From the moment that Sergey Brin wandered by me in the lobby at TED this year, I found myself in love.
Not with him, of course, but with his glasses. They were so sexy, so exciting, with a tip of the hat to past eyewear--but a magical glimpse of the future as well.
So many things went through my mind. The first time I plugged in an early version of Steve Jobs's remarkable Apple IIe, I had that same burst of adrenaline that only a glimpse of the future can bring. And again, when I was forced to retire my trusty Palm Treo for the sparkling new iPhone 1. More adrenaline for sure.
Already, the pundits are out in force. Some of the Glass fan boys are ready to declare it a massive hit. Others are just as quickly proclaiming its inevitable failure. Whichever side you are on, it's quickly become one of the central conversations in the tech community. Google Glass is the "it" product of 2013, and it's still in closed beta.
But fans and critics both get it all wrong.
We've seen a glimpse of the future, and it's about far more than a single device or a trendy piece of hardware.
Google Glass is hardly the question. Sure, it's a device. But the truth lurking behind Google Glass isn't a debate about whether it will succeed or fail. Google has had tough luck so far with hardware, as both Google TV and Google Nexus 1 were big bets that didn't quite meet up to the promise. But Google Glass is different. Because, if you look at the challenges and problems we face in our daily lives today, it's abundantly clear that we're moving rapidly toward A World Made of Glass, and the devices will hardly matter.
Glass is both transparent and fragile. That represents both the opportunity and the challenge of data moving seamlessly from our lives into the shared and public world.
Already we've crossed the line into a world of complete connectivity. We transmit our location with our cellular phones, we check in at various meals, museums, movies, and social events. We're still pushing the buttons to allow that information to be distributed, but the shift to automatic check-ins and live feeds of our public information is right around the corner.
A transparent world--a glass world--is a world without privacy. But the trade-off seems appealing, maybe even necessary, as the volume of information is coming at us without new filters, we're all being crushed by unfiltered information overload.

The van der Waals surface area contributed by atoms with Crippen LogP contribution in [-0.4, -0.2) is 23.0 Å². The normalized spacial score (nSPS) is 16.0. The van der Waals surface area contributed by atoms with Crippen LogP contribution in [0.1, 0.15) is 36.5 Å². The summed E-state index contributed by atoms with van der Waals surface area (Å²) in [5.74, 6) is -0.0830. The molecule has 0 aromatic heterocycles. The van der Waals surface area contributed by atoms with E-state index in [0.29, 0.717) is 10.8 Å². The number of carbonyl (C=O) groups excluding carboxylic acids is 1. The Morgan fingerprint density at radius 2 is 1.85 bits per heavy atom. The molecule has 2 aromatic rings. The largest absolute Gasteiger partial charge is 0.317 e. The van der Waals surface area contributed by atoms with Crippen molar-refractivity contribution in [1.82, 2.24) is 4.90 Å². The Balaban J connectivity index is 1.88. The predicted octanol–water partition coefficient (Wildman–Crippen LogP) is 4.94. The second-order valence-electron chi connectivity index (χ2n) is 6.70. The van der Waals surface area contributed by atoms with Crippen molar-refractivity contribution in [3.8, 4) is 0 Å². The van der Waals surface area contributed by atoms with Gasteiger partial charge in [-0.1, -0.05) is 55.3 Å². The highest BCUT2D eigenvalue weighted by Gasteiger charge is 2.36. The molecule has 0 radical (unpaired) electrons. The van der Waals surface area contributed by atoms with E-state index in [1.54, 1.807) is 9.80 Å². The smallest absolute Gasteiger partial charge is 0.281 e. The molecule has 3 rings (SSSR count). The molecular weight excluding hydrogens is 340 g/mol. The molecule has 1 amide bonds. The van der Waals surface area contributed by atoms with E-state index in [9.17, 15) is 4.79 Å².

So what drives us into this World Made of Glass, and why does it matter?
Connected computing is here. Fitbit, the Jawbone Up, and the Nike FuelBand make the quantified self movement real and important. Will we trade privacy for health? For sure. Next around the corner is the connected web, and while Google Glass is out front, we're already hearing reports that Apple, Samsung, Microsoft and others are exploring wearable devices. Glass may be the first, but it won't be the last.
Now that always-on, wearable computing has arrived, what's about to change? Simply put, everything.
Government on Glass:
Progressive leaders have been pushing for our democratic institutions to share the one thing that they create that matters--information. New York Mayor Mike Bloomberg has been driving openness though the BigApps competition, giving developers access to real-time information about city services, institutions, and trends. But the disappointing outcome in this initiative is the way the data is presented. Apps, it turns out, are really only useful on a phone or an iPad that is connected to the web in real time, and those devices require you to stare down, disconnecting from the world around you. Glass changes all that instantly. Data about subways and buses is now visible when you look at them. Streets are alive with data. Dangerous intersections can inform you about previous pedestrian deaths. The bike-sharing program makes sense when you can ask your wearable device where to find one, or where to return one, as you peddle down 5th Avenue.